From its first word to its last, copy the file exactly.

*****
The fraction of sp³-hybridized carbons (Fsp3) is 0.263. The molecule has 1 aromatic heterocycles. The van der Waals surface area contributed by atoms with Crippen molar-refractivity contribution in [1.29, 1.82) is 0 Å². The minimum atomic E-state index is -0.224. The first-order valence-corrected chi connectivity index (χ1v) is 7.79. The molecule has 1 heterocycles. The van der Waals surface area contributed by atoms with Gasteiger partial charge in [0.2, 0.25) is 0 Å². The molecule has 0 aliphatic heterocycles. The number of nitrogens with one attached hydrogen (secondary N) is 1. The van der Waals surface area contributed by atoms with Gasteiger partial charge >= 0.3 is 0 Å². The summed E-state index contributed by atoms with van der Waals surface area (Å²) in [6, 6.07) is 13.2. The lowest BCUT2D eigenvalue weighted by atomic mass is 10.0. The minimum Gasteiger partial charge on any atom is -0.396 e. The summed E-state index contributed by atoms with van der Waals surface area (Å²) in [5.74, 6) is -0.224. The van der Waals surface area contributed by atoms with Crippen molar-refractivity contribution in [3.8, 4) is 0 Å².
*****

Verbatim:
The fraction of sp³-hybridized carbons (Fsp3) is 0.263. The molecule has 1 aromatic heterocycles. The van der Waals surface area contributed by atoms with Crippen molar-refractivity contribution in [1.29, 1.82) is 0 Å². The minimum atomic E-state index is -0.224. The first-order valence-corrected chi connectivity index (χ1v) is 7.79. The molecule has 1 heterocycles. The van der Waals surface area contributed by atoms with Gasteiger partial charge in [0.2, 0.25) is 0 Å². The molecule has 0 aliphatic heterocycles. The number of nitrogens with one attached hydrogen (secondary N) is 1. The van der Waals surface area contributed by atoms with Gasteiger partial charge >= 0.3 is 0 Å². The summed E-state index contributed by atoms with van der Waals surface area (Å²) in [6, 6.07) is 13.2. The lowest BCUT2D eigenvalue weighted by atomic mass is 10.0. The minimum Gasteiger partial charge on any atom is -0.396 e. The summed E-state index contributed by atoms with van der Waals surface area (Å²) in [5.74, 6) is -0.224. The van der Waals surface area contributed by atoms with Crippen molar-refractivity contribution in [3.8, 4) is 0 Å².